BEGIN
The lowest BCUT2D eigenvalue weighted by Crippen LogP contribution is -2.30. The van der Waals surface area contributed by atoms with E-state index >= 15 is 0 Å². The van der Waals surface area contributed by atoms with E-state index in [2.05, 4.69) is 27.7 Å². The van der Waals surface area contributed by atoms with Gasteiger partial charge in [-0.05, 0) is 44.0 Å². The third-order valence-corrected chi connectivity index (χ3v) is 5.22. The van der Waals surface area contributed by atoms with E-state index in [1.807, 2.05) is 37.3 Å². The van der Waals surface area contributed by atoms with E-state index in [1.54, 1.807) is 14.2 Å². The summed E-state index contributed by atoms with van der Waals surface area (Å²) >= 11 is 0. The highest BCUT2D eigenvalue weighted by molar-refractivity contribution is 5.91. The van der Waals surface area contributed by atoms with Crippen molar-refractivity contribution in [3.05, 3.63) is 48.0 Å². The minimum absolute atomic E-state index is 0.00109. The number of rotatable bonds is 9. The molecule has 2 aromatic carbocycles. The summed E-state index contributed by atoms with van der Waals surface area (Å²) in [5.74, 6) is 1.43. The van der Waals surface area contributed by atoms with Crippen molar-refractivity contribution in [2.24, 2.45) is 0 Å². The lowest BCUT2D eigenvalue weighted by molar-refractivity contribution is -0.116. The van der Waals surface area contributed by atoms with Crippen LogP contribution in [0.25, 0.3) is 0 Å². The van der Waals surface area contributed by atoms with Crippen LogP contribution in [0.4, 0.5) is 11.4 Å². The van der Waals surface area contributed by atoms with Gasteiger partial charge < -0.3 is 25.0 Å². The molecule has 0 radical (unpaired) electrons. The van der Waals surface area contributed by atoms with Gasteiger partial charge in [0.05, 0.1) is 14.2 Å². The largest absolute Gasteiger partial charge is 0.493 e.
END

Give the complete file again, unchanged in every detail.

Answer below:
The lowest BCUT2D eigenvalue weighted by Crippen LogP contribution is -2.30. The van der Waals surface area contributed by atoms with E-state index >= 15 is 0 Å². The van der Waals surface area contributed by atoms with E-state index in [2.05, 4.69) is 27.7 Å². The van der Waals surface area contributed by atoms with Gasteiger partial charge in [-0.05, 0) is 44.0 Å². The third-order valence-corrected chi connectivity index (χ3v) is 5.22. The van der Waals surface area contributed by atoms with E-state index in [1.807, 2.05) is 37.3 Å². The van der Waals surface area contributed by atoms with E-state index in [1.54, 1.807) is 14.2 Å². The summed E-state index contributed by atoms with van der Waals surface area (Å²) >= 11 is 0. The highest BCUT2D eigenvalue weighted by molar-refractivity contribution is 5.91. The van der Waals surface area contributed by atoms with Crippen molar-refractivity contribution in [3.05, 3.63) is 48.0 Å². The minimum absolute atomic E-state index is 0.00109. The number of rotatable bonds is 9. The molecule has 2 aromatic carbocycles. The summed E-state index contributed by atoms with van der Waals surface area (Å²) in [5.74, 6) is 1.43. The van der Waals surface area contributed by atoms with Crippen molar-refractivity contribution in [2.24, 2.45) is 0 Å². The lowest BCUT2D eigenvalue weighted by molar-refractivity contribution is -0.116. The van der Waals surface area contributed by atoms with Crippen LogP contribution in [0.25, 0.3) is 0 Å². The van der Waals surface area contributed by atoms with Crippen LogP contribution in [0.4, 0.5) is 11.4 Å². The van der Waals surface area contributed by atoms with Gasteiger partial charge < -0.3 is 25.0 Å². The molecule has 0 radical (unpaired) electrons. The van der Waals surface area contributed by atoms with Gasteiger partial charge in [0.05, 0.1) is 14.2 Å². The largest absolute Gasteiger partial charge is 0.493 e.